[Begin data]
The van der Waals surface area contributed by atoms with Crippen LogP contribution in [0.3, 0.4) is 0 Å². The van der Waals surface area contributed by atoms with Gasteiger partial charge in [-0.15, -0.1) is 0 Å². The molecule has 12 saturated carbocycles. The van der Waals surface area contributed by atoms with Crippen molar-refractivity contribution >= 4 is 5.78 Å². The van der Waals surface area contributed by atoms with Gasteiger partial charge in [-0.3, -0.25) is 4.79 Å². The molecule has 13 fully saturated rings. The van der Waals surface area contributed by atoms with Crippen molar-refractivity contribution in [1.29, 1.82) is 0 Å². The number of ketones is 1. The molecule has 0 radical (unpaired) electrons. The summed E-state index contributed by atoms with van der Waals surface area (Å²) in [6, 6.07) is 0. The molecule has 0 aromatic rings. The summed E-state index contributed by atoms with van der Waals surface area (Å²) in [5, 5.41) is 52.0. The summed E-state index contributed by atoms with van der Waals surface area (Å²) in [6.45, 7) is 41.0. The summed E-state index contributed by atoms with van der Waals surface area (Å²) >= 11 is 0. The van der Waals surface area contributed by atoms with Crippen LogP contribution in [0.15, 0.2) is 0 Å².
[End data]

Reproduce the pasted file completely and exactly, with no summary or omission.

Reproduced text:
The van der Waals surface area contributed by atoms with Crippen LogP contribution in [0.3, 0.4) is 0 Å². The van der Waals surface area contributed by atoms with Gasteiger partial charge in [-0.15, -0.1) is 0 Å². The molecule has 12 saturated carbocycles. The van der Waals surface area contributed by atoms with Crippen molar-refractivity contribution >= 4 is 5.78 Å². The van der Waals surface area contributed by atoms with Gasteiger partial charge in [-0.3, -0.25) is 4.79 Å². The molecule has 13 fully saturated rings. The van der Waals surface area contributed by atoms with Crippen molar-refractivity contribution in [1.29, 1.82) is 0 Å². The number of ketones is 1. The molecule has 0 radical (unpaired) electrons. The summed E-state index contributed by atoms with van der Waals surface area (Å²) in [6, 6.07) is 0. The molecule has 0 aromatic rings. The summed E-state index contributed by atoms with van der Waals surface area (Å²) in [5, 5.41) is 52.0. The summed E-state index contributed by atoms with van der Waals surface area (Å²) in [6.45, 7) is 41.0. The summed E-state index contributed by atoms with van der Waals surface area (Å²) >= 11 is 0. The van der Waals surface area contributed by atoms with Crippen LogP contribution in [0.15, 0.2) is 0 Å².